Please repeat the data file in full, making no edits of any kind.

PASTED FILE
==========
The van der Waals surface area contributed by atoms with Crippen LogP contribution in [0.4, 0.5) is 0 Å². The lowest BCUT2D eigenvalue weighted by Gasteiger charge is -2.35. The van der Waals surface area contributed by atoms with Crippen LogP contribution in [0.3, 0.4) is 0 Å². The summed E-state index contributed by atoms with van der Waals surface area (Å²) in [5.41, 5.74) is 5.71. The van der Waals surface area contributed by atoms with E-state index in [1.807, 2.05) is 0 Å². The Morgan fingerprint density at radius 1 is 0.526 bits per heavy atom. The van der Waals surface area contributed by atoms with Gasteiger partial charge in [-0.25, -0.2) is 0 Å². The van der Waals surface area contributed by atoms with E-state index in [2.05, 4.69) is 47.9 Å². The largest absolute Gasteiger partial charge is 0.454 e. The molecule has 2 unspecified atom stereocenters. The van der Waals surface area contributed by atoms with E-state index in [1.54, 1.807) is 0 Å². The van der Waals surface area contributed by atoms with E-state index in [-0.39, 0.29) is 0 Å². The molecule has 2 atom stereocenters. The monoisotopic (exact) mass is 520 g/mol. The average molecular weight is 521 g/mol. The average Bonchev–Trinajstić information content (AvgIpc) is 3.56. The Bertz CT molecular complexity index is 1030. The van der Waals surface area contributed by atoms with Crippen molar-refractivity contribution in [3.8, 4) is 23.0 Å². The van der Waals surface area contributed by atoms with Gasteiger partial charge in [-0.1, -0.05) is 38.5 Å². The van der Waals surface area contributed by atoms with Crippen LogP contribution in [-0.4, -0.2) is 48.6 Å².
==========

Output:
The van der Waals surface area contributed by atoms with Crippen LogP contribution in [0.4, 0.5) is 0 Å². The lowest BCUT2D eigenvalue weighted by Gasteiger charge is -2.35. The van der Waals surface area contributed by atoms with Crippen LogP contribution in [0.3, 0.4) is 0 Å². The summed E-state index contributed by atoms with van der Waals surface area (Å²) in [5.41, 5.74) is 5.71. The van der Waals surface area contributed by atoms with E-state index in [1.807, 2.05) is 0 Å². The Morgan fingerprint density at radius 1 is 0.526 bits per heavy atom. The van der Waals surface area contributed by atoms with Gasteiger partial charge in [-0.25, -0.2) is 0 Å². The van der Waals surface area contributed by atoms with E-state index in [2.05, 4.69) is 47.9 Å². The largest absolute Gasteiger partial charge is 0.454 e. The molecule has 2 unspecified atom stereocenters. The van der Waals surface area contributed by atoms with E-state index in [1.54, 1.807) is 0 Å². The van der Waals surface area contributed by atoms with E-state index in [-0.39, 0.29) is 0 Å². The molecule has 2 atom stereocenters. The monoisotopic (exact) mass is 520 g/mol. The average molecular weight is 521 g/mol. The average Bonchev–Trinajstić information content (AvgIpc) is 3.56. The Bertz CT molecular complexity index is 1030. The van der Waals surface area contributed by atoms with Crippen molar-refractivity contribution in [3.8, 4) is 23.0 Å². The van der Waals surface area contributed by atoms with Gasteiger partial charge in [-0.1, -0.05) is 38.5 Å². The van der Waals surface area contributed by atoms with Crippen LogP contribution in [-0.4, -0.2) is 48.6 Å².